HANNAH ARENDT CENTER AWARDED NEH GRANT
ANNANDALE-ON-HUDSON, N.Y.––The Hannah Arendt Center for Politics and the Humanities at Bard College has been awarded a National Endowment for the Humanities (NEH) Challenge Grant of $425,000. Founded in 2006, the Hannah Arendt Center is an intellectual incubator for the highest quality scholarship on Hannah Arendt and her work. Focusing on engaged humanities thinking, the Center strives to elevate and deepen the public discourse that is the bedrock of our democracy while bringing a humanistic spirit to bear on difficult issues that matter most to our age.
This generous NEH grant, which requires recipients to match funds on a three-to-one basis, will help raise a $1.7 million endowment for the center. The grant and its matching funds will help to support the Hannah Arendt Center Fellows Program, which provides postdoctoral fellowships for humanities scholars doing research related to the thinking and works of Arendt, as well as access to the Hannah Arendt Collection at Bard College. The grant will also establish an annual First-Year Seminar Hannah Arendt Center Distinguished Lectureship in the Humanities, bringing extraordinary scholars to Bard, further integrating the Arendt Center into Bard’s undergraduate curriculum and invigorating the humanities at Bard; inaugurate the annual Arendt Center Working Groups in the Humanities, offering Bard faculty and scholars from around the world the opportunity for collaborative humanities work that promises to jump-start new research agendas; and initiate the NEH-Arendt Center Speaker Series at the Bard Graduate Center in New York City, increasing the impact of the Arendt Center’s annual conference and connecting Bard with humanities programs at the Bard Graduate Center.
“An NEH Challenge Grant is an extraordinary opportunity to secure and expand the Arendt Center’s mission to bring Arendt’s humanist approach to thinking about worldly questions to a wider group of engaged citizens,” said Roger Berkowitz, director of the Hannah Arendt Center. “We are especially excited to inaugurate Arendt Center Working Groups in the Humanities, which will bring scholars from around the world to Bard for weeklong intensive reading groups on major texts in the humanities. The first Working Group, co-sponsored with the University of Chicago’s Department of Political Science, will bring 12 leading Arendt Scholars to Bard in 2012 to read and discuss Arendt’s Denktagebuch, her ‘Book of Thoughts’.”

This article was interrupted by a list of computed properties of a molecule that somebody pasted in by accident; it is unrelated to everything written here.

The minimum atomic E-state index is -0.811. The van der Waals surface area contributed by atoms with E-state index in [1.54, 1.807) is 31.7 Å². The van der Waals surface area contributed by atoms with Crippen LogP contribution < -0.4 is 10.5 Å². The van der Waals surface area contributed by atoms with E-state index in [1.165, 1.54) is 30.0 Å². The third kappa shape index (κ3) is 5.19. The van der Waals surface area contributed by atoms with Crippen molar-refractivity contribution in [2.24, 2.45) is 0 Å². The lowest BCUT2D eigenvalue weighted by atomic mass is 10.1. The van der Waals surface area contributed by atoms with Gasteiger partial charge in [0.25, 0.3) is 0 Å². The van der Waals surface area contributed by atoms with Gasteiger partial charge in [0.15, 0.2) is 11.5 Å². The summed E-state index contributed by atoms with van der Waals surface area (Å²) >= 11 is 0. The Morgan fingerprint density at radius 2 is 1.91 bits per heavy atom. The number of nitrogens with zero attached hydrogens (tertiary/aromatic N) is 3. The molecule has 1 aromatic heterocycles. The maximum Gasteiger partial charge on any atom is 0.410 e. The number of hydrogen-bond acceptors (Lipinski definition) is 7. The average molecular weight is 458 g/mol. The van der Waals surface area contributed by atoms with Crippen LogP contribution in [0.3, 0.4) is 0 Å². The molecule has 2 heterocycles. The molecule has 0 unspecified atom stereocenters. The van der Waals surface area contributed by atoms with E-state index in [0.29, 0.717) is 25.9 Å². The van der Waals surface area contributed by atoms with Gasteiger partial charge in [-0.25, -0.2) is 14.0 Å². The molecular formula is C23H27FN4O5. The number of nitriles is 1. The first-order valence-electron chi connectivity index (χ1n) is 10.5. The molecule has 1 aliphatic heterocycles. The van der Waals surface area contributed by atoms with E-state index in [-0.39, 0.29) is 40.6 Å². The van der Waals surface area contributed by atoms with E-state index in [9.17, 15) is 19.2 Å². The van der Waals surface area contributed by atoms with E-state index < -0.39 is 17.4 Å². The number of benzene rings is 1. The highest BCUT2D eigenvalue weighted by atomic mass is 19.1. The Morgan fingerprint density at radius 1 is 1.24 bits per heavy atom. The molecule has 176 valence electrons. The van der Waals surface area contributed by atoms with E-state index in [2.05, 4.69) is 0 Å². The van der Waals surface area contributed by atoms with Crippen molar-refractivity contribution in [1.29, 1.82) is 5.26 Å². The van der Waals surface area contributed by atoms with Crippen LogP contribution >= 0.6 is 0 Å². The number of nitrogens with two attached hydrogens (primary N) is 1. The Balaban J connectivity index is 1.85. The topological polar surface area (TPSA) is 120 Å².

About The Hannah Arendt Center
The Hannah Arendt Center for Politics and the Humanities at Bard College is an expansive home for thinking about and in the spirit of Hannah Arendt. As the intellectual cornerstone of Bard College’s Civic Engagement Initiative, the Hannah Arendt Center believes that liberal arts thinking is at the core of enlightened politics. While policy questions are important, serious political engagement requires that citizens confront the intellectual foundations of the crises and challenges facing our world. The Arendt Center nurtures the foundational thinking that prepares students for active citizenship that can humanize an often inhuman world.
Through its annual conferences and other programs, the Hannah Arendt Center at Bard is dedicated to nurturing the kind of engaged thinking about political questions that is so needed and so vital in today’s age, but which is often avoided or ignored. In 2009, at the height of the financial crisis, the Center asked people to step back from policy suggestions and finger pointing and think about the deeper intellectual foundations of the financial crisis. In 2010, the Arendt Center assembled leading public intellectuals such as Ray Kurzweil and Sherry Turkle, as well as philosophers, artists, and business people, and challenged them to confront the increasing inhumanity of our age. As machines and systems make more of the essential ethical and political judgments that stamp our age, what role do humans have in our increasingly inhuman world? In two conferences in 2011—“Lying and Politics” and “Truthtelling: Democracy in an Age Without Facts”—the Hannah Arendt Center examined the impact de-factualization has on the world of politics today, and the role common truths must play in our future. These conferences—in conjunction with lecture series, website, blog, courses, fellowships, and publications, promote thinking that challenges common-sense assumptions and gives depth to public understandings. The effort is to provide an intellectual space for thinking that can reframe the questions that form the center of our democracy.
About the National Endowment for the Humanities
Created in 1965 as an independent federal agency, the National Endowment for the Humanities supports research and learning in history, literature, philosophy, and other areas of the humanities by funding selected, peer-reviewed proposals from around the nation. Additional information about the National Endowment for the Humanities and its grant programs is available at: www.neh.gov.
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